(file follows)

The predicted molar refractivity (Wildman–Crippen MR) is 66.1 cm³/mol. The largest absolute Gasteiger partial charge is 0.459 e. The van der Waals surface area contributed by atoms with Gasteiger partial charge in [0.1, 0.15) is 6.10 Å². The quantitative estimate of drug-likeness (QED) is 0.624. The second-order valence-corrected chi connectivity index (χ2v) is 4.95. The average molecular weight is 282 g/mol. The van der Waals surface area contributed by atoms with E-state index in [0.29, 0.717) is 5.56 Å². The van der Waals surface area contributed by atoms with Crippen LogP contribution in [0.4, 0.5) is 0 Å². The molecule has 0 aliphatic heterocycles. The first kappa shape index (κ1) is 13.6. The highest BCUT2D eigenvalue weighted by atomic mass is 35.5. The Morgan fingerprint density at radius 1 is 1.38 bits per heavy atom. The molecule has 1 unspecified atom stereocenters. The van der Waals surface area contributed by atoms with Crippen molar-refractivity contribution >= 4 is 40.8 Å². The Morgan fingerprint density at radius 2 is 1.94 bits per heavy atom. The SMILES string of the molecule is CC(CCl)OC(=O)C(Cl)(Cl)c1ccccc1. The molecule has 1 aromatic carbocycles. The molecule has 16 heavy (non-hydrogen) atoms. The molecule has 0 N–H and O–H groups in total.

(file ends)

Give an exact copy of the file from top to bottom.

The predicted molar refractivity (Wildman–Crippen MR) is 66.1 cm³/mol. The largest absolute Gasteiger partial charge is 0.459 e. The van der Waals surface area contributed by atoms with Gasteiger partial charge in [0.1, 0.15) is 6.10 Å². The quantitative estimate of drug-likeness (QED) is 0.624. The second-order valence-corrected chi connectivity index (χ2v) is 4.95. The average molecular weight is 282 g/mol. The van der Waals surface area contributed by atoms with E-state index in [0.29, 0.717) is 5.56 Å². The van der Waals surface area contributed by atoms with Crippen LogP contribution in [0.4, 0.5) is 0 Å². The molecule has 0 aliphatic heterocycles. The first kappa shape index (κ1) is 13.6. The highest BCUT2D eigenvalue weighted by atomic mass is 35.5. The Morgan fingerprint density at radius 1 is 1.38 bits per heavy atom. The molecule has 1 unspecified atom stereocenters. The van der Waals surface area contributed by atoms with Crippen molar-refractivity contribution >= 4 is 40.8 Å². The Morgan fingerprint density at radius 2 is 1.94 bits per heavy atom. The SMILES string of the molecule is CC(CCl)OC(=O)C(Cl)(Cl)c1ccccc1. The molecule has 1 aromatic carbocycles. The molecule has 16 heavy (non-hydrogen) atoms. The molecule has 0 N–H and O–H groups in total.